When the team at World Resources Institute (WRI) started work on LBS Road back in 2016, they found several issues on the 10-km corridor. "Our surveys showed that in certain sections of the corridor, pedestrians actually outnumbered motor vehicles," said Binoy Mascarenhas, an economist urban planner and head of integrated transport at WRI. Reports cited that 57 people had lost their lives to road crashes, between 2015 and 2017, on this stretch alone, making it one of the riskiest belts for pedestrians.
(From left) Dhawal Ashar, Goyal, Binoy Mascarenhas and Saurabh Jain of WRI and BIGRS, had first mooted the plan of widening the sidewalk at LBS Marg near Gandhinagar, Vikhroli. Work has already begun on a 2-km stretch. Pic/Sameer Markande
The reasons for this statistic were discontinuous and inadequate sidewalks, insufficient waiting area for bus passengers, lack of pedestrian crossings between opposite bus stops and lack of signages at mid-block U-turning areas."If you design for pedestrians, it will improve vehicular efficiency as well. If footpaths are not accessible, pedestrians will walk on the carriageway [car lanes], putting themselves at risk, and also reducing carriageway capacity," says Dhawal Ashar, manager, integrated transport at WRI.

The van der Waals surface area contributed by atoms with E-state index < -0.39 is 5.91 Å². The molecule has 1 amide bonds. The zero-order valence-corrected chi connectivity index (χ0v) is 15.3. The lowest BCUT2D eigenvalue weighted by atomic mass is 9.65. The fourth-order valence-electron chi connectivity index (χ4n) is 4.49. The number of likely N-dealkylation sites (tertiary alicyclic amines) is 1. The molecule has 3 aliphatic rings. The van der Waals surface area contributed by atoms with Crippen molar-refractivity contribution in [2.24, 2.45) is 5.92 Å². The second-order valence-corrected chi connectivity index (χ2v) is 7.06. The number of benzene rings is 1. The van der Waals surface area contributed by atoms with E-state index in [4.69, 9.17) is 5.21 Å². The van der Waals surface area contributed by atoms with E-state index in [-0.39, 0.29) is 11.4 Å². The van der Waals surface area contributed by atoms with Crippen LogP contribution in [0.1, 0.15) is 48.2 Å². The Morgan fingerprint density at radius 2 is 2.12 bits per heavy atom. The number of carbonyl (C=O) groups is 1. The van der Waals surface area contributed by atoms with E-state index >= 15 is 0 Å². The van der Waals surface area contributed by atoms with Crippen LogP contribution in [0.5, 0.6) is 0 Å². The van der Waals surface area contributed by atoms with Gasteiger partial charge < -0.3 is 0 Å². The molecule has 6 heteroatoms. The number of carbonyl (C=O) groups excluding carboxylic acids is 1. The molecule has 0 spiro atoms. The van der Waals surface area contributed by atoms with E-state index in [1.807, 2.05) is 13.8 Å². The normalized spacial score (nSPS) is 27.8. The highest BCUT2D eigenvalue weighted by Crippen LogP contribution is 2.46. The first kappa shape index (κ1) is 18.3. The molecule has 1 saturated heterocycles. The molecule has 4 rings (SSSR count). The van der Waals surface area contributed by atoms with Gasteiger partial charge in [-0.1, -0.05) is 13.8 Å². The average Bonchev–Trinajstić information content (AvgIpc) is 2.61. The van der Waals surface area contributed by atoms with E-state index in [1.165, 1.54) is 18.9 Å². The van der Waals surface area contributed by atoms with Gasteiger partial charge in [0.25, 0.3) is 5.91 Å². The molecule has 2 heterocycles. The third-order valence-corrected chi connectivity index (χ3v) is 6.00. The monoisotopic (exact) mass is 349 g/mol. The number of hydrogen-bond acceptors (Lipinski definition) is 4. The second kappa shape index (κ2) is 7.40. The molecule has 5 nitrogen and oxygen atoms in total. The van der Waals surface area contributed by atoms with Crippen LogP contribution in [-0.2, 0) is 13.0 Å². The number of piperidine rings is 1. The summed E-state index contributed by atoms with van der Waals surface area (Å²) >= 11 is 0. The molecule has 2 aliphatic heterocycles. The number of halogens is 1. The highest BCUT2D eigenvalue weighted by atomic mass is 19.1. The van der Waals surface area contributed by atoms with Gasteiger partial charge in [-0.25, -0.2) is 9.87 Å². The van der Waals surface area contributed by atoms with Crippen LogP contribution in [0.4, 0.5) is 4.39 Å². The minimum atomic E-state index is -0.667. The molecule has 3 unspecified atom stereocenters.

Work at LBS Marg is already underway on a 2-km stretch. At present, they have provided two consistent car lanes, the sidewalks have been extended by nearly three metres, and the illegal parking lane has been completely done away with. Where extra space was available, they have made room for autorickshaws to park, so that they don't stop on the car lanes to pick up passengers. Provisions have also been made for a mid-block crossing every 200-250 metres, with a ramp to allow for wheelchair movement. "If you have properly designed crossings at regular intervals with some form of calming, it controls the speed of vehicals and reduces crash severity," says Saurabh Jain, senior project associate, sustainable cities and transport.